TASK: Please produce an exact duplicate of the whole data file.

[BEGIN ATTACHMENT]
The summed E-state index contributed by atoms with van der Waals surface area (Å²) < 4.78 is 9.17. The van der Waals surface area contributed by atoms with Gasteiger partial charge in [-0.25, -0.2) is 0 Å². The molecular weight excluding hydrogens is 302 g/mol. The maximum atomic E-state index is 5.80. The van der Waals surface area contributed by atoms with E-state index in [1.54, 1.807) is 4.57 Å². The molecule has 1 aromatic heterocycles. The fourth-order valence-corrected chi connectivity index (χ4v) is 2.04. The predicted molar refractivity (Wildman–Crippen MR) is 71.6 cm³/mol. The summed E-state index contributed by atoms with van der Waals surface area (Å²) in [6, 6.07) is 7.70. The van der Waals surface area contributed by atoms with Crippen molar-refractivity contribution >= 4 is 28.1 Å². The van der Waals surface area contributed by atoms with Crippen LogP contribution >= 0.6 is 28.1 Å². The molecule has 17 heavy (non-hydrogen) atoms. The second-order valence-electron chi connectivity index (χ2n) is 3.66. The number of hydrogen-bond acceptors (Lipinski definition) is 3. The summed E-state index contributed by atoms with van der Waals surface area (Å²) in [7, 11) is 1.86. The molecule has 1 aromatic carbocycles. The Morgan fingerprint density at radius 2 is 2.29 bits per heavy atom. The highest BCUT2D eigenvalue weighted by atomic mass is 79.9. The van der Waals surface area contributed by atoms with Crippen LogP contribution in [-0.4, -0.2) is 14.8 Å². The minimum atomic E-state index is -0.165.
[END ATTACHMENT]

The summed E-state index contributed by atoms with van der Waals surface area (Å²) < 4.78 is 9.17. The van der Waals surface area contributed by atoms with Gasteiger partial charge in [-0.25, -0.2) is 0 Å². The molecular weight excluding hydrogens is 302 g/mol. The maximum atomic E-state index is 5.80. The van der Waals surface area contributed by atoms with E-state index in [1.54, 1.807) is 4.57 Å². The molecule has 1 aromatic heterocycles. The fourth-order valence-corrected chi connectivity index (χ4v) is 2.04. The predicted molar refractivity (Wildman–Crippen MR) is 71.6 cm³/mol. The summed E-state index contributed by atoms with van der Waals surface area (Å²) in [6, 6.07) is 7.70. The van der Waals surface area contributed by atoms with Crippen molar-refractivity contribution >= 4 is 28.1 Å². The van der Waals surface area contributed by atoms with Crippen LogP contribution >= 0.6 is 28.1 Å². The molecule has 17 heavy (non-hydrogen) atoms. The second-order valence-electron chi connectivity index (χ2n) is 3.66. The number of hydrogen-bond acceptors (Lipinski definition) is 3. The summed E-state index contributed by atoms with van der Waals surface area (Å²) in [7, 11) is 1.86. The molecule has 1 aromatic carbocycles. The Morgan fingerprint density at radius 2 is 2.29 bits per heavy atom. The highest BCUT2D eigenvalue weighted by atomic mass is 79.9. The van der Waals surface area contributed by atoms with Crippen LogP contribution in [-0.4, -0.2) is 14.8 Å². The minimum atomic E-state index is -0.165.